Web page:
FIG. 1 is an enlarged perspective view of the surgical drain tube of the present invention.
FIG. 2 is an end view of the surgical drain tube of the present invention flexing inwardly when operating under a condition of a vacuum restricted flow.
Referring to the drawing wherein like reference characters designate like or corresponding characters and referring particularly to FIG. 1, the surgical drain 10 is comprised of tubular member 11 made of a soft supple material which is tissue compatible and non-adherent to the fibrous materials both internal and external to the drain. The preferred material for the drain of the present invention is silicone rubber. The external diameter and shape of tubular wall 11 should be selected so that the exit wound through which the drain passes is not excessively large and unattractive after healing. For the present invention the preferred cross section resembles an elongated oval. The tubular wall 11 defines a lumen 12 which passes through the entire tubular member 10. The lumen 12 preferably has a maximum oval shape of approximately 10 mm wide and 4 mm high. It is understood that other combinations of height and width may be utilized.
Integrally formed with the inner surface of the tubular wall 11 are tongue member 13 and an oppositely disposed groove member 14 both of which extend the longitudinal length of lumen 12. It is desirable that the ratio of the width of the lumen to the portions of tongue member 13 and groove member 14 which project into the lumen be about 10:3. The attainment of this ratio is believed to maximize the hydraulic radius which simultaneously increases the ability of the tube of the present invention to remove exudate from the body. It is preferred that portions of these integrally formed members protruding into the lumen 12 have all edges rounded. It has been found that such rounding reduces the flow resistance and minimizes the viscus drag which have been associated with both flow stagnation and the increasing propensity for occlusion from clot formations.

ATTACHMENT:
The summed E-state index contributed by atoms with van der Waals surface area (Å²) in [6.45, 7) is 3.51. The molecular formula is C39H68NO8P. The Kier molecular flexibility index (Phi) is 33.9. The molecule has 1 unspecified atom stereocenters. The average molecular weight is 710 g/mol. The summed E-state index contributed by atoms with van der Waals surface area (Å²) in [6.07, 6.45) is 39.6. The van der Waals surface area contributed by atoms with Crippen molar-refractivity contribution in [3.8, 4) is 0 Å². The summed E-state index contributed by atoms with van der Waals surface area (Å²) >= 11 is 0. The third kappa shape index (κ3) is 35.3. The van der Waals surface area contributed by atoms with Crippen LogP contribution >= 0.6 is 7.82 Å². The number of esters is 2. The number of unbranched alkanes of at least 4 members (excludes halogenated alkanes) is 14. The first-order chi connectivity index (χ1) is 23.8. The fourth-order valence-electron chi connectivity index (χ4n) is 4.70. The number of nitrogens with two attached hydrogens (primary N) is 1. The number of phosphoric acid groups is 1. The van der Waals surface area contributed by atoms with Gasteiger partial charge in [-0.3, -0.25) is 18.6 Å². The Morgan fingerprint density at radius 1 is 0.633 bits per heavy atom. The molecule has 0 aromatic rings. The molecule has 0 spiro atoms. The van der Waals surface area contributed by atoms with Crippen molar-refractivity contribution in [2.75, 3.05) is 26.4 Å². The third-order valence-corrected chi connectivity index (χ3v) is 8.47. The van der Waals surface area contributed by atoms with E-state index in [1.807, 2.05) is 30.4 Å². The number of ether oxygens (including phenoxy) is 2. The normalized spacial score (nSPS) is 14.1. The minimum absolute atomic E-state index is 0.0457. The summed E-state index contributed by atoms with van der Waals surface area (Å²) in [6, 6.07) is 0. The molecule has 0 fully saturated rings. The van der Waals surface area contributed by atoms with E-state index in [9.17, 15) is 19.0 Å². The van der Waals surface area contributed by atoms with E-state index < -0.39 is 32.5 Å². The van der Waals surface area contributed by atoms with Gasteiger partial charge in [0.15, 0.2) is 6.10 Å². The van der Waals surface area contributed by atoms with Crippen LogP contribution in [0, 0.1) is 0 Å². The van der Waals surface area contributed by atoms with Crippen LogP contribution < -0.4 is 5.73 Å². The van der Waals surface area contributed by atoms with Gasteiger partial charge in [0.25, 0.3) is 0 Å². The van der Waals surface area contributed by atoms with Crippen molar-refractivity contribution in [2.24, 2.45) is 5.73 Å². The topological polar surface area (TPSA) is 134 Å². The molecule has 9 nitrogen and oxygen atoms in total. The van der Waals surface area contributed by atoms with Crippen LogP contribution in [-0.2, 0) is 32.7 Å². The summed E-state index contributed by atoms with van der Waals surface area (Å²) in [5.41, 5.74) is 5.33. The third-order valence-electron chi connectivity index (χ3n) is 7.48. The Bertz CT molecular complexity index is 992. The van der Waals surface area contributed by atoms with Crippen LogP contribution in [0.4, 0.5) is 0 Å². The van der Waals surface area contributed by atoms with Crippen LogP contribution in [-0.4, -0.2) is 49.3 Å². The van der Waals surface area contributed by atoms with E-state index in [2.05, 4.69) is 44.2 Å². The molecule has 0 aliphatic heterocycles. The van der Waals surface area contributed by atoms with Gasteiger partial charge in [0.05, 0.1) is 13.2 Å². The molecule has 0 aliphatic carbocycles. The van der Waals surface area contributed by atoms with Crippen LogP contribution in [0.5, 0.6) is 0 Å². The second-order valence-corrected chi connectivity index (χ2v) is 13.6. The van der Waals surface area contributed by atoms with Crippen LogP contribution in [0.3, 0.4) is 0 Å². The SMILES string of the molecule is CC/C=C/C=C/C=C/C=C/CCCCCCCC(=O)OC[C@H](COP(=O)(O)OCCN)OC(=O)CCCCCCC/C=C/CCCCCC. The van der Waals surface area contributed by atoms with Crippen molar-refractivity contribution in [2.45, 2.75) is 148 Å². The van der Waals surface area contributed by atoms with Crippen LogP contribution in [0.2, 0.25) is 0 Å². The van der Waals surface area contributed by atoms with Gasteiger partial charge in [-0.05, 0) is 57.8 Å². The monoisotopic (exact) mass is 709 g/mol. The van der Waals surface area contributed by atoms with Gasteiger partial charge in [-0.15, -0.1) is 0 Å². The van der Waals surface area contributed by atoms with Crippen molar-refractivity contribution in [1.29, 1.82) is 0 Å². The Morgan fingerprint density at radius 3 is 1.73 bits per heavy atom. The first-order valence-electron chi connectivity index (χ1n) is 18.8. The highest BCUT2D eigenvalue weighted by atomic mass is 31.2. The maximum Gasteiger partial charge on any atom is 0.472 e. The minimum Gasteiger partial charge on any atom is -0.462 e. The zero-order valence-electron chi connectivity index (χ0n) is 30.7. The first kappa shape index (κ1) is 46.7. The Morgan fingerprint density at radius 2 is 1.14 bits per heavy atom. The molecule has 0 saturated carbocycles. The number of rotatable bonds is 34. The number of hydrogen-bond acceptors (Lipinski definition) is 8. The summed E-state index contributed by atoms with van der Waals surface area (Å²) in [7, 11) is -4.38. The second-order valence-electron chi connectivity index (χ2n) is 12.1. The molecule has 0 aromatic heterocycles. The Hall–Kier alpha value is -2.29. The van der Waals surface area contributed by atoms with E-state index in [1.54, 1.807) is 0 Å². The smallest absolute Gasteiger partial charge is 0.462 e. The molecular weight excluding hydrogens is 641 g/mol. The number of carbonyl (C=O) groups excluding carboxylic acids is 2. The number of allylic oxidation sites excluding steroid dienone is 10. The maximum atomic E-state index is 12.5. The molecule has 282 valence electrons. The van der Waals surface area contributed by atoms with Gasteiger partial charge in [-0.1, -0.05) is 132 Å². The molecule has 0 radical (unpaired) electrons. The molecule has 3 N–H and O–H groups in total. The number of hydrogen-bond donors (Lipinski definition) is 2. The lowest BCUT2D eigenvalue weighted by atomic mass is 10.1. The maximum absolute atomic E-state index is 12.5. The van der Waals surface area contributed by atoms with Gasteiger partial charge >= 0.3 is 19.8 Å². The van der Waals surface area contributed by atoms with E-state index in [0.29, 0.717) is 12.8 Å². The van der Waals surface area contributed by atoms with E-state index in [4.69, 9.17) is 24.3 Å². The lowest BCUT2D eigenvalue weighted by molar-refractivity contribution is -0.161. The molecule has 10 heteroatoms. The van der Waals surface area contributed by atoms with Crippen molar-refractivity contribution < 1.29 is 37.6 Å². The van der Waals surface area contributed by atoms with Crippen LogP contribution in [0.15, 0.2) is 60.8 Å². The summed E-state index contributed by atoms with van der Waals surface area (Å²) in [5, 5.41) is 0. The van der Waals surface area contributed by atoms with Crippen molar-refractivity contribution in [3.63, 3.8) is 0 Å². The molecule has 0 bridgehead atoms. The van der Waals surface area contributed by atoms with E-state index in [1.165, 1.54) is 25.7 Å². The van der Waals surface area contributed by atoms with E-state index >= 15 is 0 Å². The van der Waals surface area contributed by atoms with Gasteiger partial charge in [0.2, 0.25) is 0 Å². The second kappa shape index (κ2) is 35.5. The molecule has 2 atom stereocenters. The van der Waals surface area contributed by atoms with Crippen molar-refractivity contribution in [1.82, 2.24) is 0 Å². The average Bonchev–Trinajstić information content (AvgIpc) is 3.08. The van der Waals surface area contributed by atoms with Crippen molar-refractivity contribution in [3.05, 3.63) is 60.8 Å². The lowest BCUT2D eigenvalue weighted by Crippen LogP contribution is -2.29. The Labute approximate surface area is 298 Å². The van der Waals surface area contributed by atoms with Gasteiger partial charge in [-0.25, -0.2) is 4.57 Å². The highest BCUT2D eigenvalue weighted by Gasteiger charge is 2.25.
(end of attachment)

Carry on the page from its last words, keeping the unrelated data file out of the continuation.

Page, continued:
As best seen in FIG. 2, when the drain tube 10 is subjected to a vacuum and restricted flow, the tubular wall 11 flexes inwardly whereby the tongue member 13 seats in groove member 14 resulting in the formation of oppositely formed lumens 12a and l2b. This seating action of member 13 and 14 prevents the oppositely disposed portions of tubular wall 11 from lateral movement which would tend to occlude the entire drain. To further insure the integrity of the lumens 12a and 12b, the side tubular walls 15 are preferably 1.5 times as thick as that of the remaining portion of tubular wall 11 which are not integrally formed with tongue member 13 and groove member 14. It is contemplated that the surgical drain tube of the present invention could contain a plurality of tongue members 13 and groove members 14 so disposed that when the vacuum is drawn a plurality of lumens is formed.
In order to increase usefulness of the tube of the present invention for wound drainage, the wall portion 11 in the area of the oppositely disposed lumens 12a and 12b may contain a plurality of holes (not shown) through which the fluid can enter.
Surgical drain 10 may be made utilizing any of the methods generally known to the art, i.e. molding, extruding etc.
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|U.S. Classification||604/266, 604/541, 138/118, 138/119, 138/103|
|Cooperative Classification||A61M27/00, A61M2025/0025|